Partner: UNT Libraries Government Documents Department

Effects of Inclusions in HSLA Carbon Steel on Pitting Corrosion in CaCl2

Description: Susceptibility of high strength low alloy steel to localized corrosion was studied in 6.7 M CaCl{sub 2} for oil and natural gas drilling applications. Results of the immersion and electrochemical experiments showed that the steel is susceptible to pitting corrosion. Optical microscopy investigations of the polished samples revealed that 10% of the surface area was occupied by defects in the form of pits. The energy dispersive X-ray (EDX) and wavelength dispersive X-ray (WDX) chemical analyses revealed higher concentrations of Mn and S compared to the metal matrix in defected areas. These areas served as the sites for development of corrosion pits during both immersion and electrochemical experiments. The fatigue results of the corroded samples indicate that if the pit was the most significant defect, the fatigue crack initiated and propagated at this site.
Date: December 5, 2011
Creator: Ziomek-Moroz, M.; Bullard, S.; Rozman, K. & Kruzic, J.J.
Partner: UNT Libraries Government Documents Department

GASEOUS HYDROGEN EFFECTS ON THE MECHANICAL PROPERTIES OF CARBON AND LOW ALLOY STEELS (U)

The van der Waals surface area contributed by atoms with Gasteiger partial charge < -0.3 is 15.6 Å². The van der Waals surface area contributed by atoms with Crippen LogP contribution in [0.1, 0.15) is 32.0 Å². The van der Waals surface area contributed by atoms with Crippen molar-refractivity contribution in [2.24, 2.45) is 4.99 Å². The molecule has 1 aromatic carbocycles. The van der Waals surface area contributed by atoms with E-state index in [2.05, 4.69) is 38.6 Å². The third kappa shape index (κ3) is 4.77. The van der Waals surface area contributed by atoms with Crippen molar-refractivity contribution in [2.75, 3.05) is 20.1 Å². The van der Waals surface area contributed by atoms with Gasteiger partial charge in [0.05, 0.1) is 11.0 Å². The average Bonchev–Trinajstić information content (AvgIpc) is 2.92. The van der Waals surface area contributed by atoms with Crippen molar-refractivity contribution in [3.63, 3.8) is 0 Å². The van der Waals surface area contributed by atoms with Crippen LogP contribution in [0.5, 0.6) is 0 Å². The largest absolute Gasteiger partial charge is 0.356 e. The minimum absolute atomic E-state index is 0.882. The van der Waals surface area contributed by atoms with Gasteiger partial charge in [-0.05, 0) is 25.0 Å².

Description: This report is a compendium of sets of mechanical properties of carbon and low alloy steels following the short-term effects of hydrogen exposure. The property sets include the following: Yield Strength; Ultimate Tensile Strength; Uniform Elongation; Reduction of Area; Threshold Cracking, K{sub H} or K{sub th}; Fracture Toughness (K{sub IC}, J{sub IC}, and/or J-R Curve); and Fatigue Crack Growth (da/dN). These properties are drawn from literature sources under a variety of test methods and conditions. However, the collection of literature data is by no means complete, but the diversity of data and dependency of results in test method is sufficient to warrant a design and implementation of a thorough test program. The program would be needed to enable a defensible demonstration of structural integrity of a pressurized hydrogen system. It is essential that the environmental variables be well-defined (e.g., the applicable hydrogen gas pressure range and the test strain rate) and the specimen preparation be realistically consistent (such as the techniques to charge hydrogen and to maintain the hydrogen concentration in the specimens).
Date: June 8, 2006
Creator: Lam, P
Partner: UNT Libraries Government Documents Department

Quantitative Microanalysis with high Spatial Resolution: Application of FEG-DTEM XEDS Microanalysis to the Characterization of Complex Microstructures in Irradiated Low Alloy Steet